Small and medium shrubs Large-leaf Bush-pea Rock Correa Twiggy Daisy Bush Small-leafed Eutaxia Pultenaea daphnoides Correa glabra Olearia ramulosa Eutaxia microphylla var microphyllaDESCRIPTION A slender, erect, lightly branched Densely branched, low growing shrub. Foliage Upright shrub, densely covered in small narrow Small shrub with slender branches covered with shrub. It has a small canopy of is dark green and shiny above, paler and duller green leaves. In spring the shrub produces regularly arranged, tiny blue-green leaves. In dark green, blunt-ended leaves. below. In autumn and winter, lime-green a showy display of white daisy flowers along spring the plant is liberally covered with small A short but spectacular floral tubular flowers are produced profusely amongst the branchlets. yellow pea flowers. The closely related Eutaxia display in spring features bunches the foliage. microphylla has a prostrate, groundcover habit. of gold and brown pea flowers.SIZE 3 m high. 1.5 m high, 3m across. 2 m high and 1.5 m across. 1 m high and 50 cm across.GARDEN USES Prefers moist, well-drained soil, in Grows vigorously in moist, well-drained soil and Thrives in moist, well-drained soil but is tolerant Tolerant of dry soils and full sun. It will grow full sun or light shade of native light shade but tolerant of dry soil and full sun of dry areas. It prefers full sun or light shade. slowly in the dry shade of mature native trees. trees, tolerant of summer to deep shade. This is a rapidly growing shrub that will form Very attractive in a rockery, retaining wall or dry drought. This plant makes an excellent understorey to a low, quick-growing screen. Light pruning sloping bank. Most attractive planted in small large trees. It can be planted as a hedge and will help maintain bushiness. The plant is short- The plant creates excellent shelter for small groups about one metre apart. will respond to light trimming with increased lived in most conditions, requiring replacement skinks. Native bees are attracted to the flowers. It can form a quick growing foliage density. after several years. screen. It is generally short lived It is a very strong attractor of Honey-eaters in The blossoms are particularly attractive to native and may require replacing after winter, especially the Eastern Spinebill and New nectar-feeding insects. several years. Holland Honey-eater. Various insects feed on the leaves, nectar and seeds of this plant.FAMILY FABACEAE RUTACEAE ASTERACEAE FABACEAE20 21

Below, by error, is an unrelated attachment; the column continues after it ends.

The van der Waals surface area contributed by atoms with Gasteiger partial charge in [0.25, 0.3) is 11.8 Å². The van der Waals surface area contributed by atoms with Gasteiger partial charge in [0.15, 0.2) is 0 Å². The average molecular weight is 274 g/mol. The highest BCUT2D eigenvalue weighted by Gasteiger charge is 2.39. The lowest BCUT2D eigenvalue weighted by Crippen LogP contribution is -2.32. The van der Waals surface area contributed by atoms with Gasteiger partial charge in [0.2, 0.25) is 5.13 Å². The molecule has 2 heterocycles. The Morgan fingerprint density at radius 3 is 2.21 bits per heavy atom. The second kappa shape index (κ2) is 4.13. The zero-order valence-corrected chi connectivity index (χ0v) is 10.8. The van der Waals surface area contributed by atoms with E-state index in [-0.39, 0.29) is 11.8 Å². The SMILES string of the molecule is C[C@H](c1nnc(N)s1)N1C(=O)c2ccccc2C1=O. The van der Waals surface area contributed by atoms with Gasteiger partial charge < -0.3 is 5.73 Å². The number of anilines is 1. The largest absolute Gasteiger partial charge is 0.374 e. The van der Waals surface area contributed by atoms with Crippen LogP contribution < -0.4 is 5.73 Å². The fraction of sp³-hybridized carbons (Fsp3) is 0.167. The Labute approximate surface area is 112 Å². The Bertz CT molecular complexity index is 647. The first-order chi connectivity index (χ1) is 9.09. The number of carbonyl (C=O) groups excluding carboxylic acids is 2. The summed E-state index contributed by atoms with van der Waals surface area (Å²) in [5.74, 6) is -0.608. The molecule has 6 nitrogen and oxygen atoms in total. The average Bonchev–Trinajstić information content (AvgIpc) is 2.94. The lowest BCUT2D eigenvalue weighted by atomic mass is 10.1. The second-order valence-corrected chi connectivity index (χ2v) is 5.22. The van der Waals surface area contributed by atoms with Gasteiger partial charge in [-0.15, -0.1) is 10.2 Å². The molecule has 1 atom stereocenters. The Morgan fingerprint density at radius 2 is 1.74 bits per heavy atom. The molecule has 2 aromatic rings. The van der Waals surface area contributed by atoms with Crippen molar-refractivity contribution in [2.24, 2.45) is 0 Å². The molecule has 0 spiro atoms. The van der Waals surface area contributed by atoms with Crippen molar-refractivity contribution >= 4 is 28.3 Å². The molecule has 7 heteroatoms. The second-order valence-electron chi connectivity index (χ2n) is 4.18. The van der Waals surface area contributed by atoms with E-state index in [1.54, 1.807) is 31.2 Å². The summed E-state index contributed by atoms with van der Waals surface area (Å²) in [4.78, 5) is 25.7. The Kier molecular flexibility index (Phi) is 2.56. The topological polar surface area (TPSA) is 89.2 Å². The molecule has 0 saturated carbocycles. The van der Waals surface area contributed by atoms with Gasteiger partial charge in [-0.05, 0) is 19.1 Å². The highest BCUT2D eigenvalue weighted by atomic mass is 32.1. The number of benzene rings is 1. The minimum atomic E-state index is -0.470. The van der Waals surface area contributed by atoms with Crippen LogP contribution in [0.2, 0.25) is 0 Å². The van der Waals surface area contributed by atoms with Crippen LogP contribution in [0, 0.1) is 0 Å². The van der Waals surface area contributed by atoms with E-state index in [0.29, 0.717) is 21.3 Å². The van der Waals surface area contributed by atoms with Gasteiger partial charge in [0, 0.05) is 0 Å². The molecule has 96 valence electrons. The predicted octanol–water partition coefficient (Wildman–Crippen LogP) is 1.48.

Small and medium shrubs Hop Goodenia Rosemary Grevillea Austral Indigo Tree Violet Goodenia ovata Grevillea rosmarinifolia Indigofera australis Melicytus dentatusDESCRIPTION Small, rounded shrub with fresh Small prickly shrub with dense, dark green A slender, sprawling small shrub with an open Variable in form. It will be dense, leafy and green, aromatic foliage. Yellow needle leaves clothing the branches. Pink, habit. The stems hold sparse, blue-green feathery supple in shady moist areas. In dry, exposed sites flowers appear amongst the spidery flowers are produced amongst the foliage. In spring, sprays of pink pea flowers are it is smaller with rigid, spiny branches and sparse foliage for much of the year. foliage throughout winter. Plants from the local arrayed on the ends of the branches, followed by foliage. Tiny, creamy-coloured, perfumed area are smaller and less rampant than most bunches of narrow brown pods. flowers cluster along branches in mid-winter. garden cultivars of this species. Purplish berries are produced in summer.SIZE 1 m high and across. 1 m high and 1.5 m across. 1.5 m high. up to 3 m high and across.GARDEN USES Most vigorous in moist soils in Prefers dry soils in full sun, will tolerate light Prefers moist, well drained soils in a semi-shaded Tolerant of a wide range of conditions from full semi-shade but also tolerant of shade below native trees and windswept areas position. Will tolerate dry soils, summer drought sun to full shade and dry to wet soils. drought, waterlogging, dense near roadways. and full sun. Especially valuable as an understorey shrub shade and full sun. Occasional Responds well to regular pruning to maintain The plant is naturally open and responds well to below trees. Provides an effective barrier or severe pruning can rejuvenate a bushy appearance or to create a hedged frequent light pruning to promote bushiness. It hedge. May be pruned lightly to promote a straggly plant. effect. is short lived and may require replacing after bushiness or heavily to rejuvenate a plant. Looks good in a mass planting, The flowers are a particular favourite of several years. In ideal conditions new plants will Valuable shelter for small birds. The berries adds interest to shady corners Honey-eaters. The non-flowering period is germinate readily from seed nearby. attract Silvereyes and other fruit-eating birds and will quickly give a new bush important for maintaining bird diversity (some Makes a greater impact when grown in groups. in summer. garden an established feel. garden cultivars flower year-round, resulting in Is especially attractive grown amongst rocks and It is host to a wide range of aggressive honey-eaters setting up a permanent below trees. insects and provides excellent territory). The prickly foliage shelters small birds The seeds in the pods are eaten by caterpillars food and shelter for small insect- such as wrens. of butterflies and moths. eating birds.FAMILY GOODENIACEAE PROTEACEAE FABACEAE VIOLACEAE22 23